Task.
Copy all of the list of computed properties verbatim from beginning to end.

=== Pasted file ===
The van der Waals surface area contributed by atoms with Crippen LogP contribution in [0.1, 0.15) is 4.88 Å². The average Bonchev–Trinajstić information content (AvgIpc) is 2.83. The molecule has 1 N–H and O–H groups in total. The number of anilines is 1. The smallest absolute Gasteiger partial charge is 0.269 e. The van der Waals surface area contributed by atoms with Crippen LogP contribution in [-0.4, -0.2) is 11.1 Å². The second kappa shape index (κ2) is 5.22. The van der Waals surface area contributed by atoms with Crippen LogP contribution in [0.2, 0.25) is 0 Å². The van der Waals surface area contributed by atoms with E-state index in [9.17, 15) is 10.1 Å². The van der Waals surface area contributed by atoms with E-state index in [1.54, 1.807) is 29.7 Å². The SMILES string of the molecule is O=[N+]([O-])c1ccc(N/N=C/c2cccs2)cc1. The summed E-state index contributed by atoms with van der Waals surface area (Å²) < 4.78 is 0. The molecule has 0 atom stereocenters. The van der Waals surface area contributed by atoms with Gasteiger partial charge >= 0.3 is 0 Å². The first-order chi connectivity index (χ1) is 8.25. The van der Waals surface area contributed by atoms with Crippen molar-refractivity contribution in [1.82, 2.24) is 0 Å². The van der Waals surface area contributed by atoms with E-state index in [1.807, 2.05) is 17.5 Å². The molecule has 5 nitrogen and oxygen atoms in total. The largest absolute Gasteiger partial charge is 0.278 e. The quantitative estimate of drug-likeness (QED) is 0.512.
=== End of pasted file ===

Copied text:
The van der Waals surface area contributed by atoms with Crippen LogP contribution in [0.1, 0.15) is 4.88 Å². The average Bonchev–Trinajstić information content (AvgIpc) is 2.83. The molecule has 1 N–H and O–H groups in total. The number of anilines is 1. The smallest absolute Gasteiger partial charge is 0.269 e. The van der Waals surface area contributed by atoms with Crippen LogP contribution in [-0.4, -0.2) is 11.1 Å². The second kappa shape index (κ2) is 5.22. The van der Waals surface area contributed by atoms with Crippen LogP contribution in [0.2, 0.25) is 0 Å². The van der Waals surface area contributed by atoms with E-state index in [9.17, 15) is 10.1 Å². The van der Waals surface area contributed by atoms with E-state index in [1.54, 1.807) is 29.7 Å². The SMILES string of the molecule is O=[N+]([O-])c1ccc(N/N=C/c2cccs2)cc1. The summed E-state index contributed by atoms with van der Waals surface area (Å²) < 4.78 is 0. The molecule has 0 atom stereocenters. The van der Waals surface area contributed by atoms with Gasteiger partial charge >= 0.3 is 0 Å². The first-order chi connectivity index (χ1) is 8.25. The van der Waals surface area contributed by atoms with Crippen molar-refractivity contribution in [1.82, 2.24) is 0 Å². The van der Waals surface area contributed by atoms with E-state index in [1.807, 2.05) is 17.5 Å². The molecule has 5 nitrogen and oxygen atoms in total. The largest absolute Gasteiger partial charge is 0.278 e. The quantitative estimate of drug-likeness (QED) is 0.512.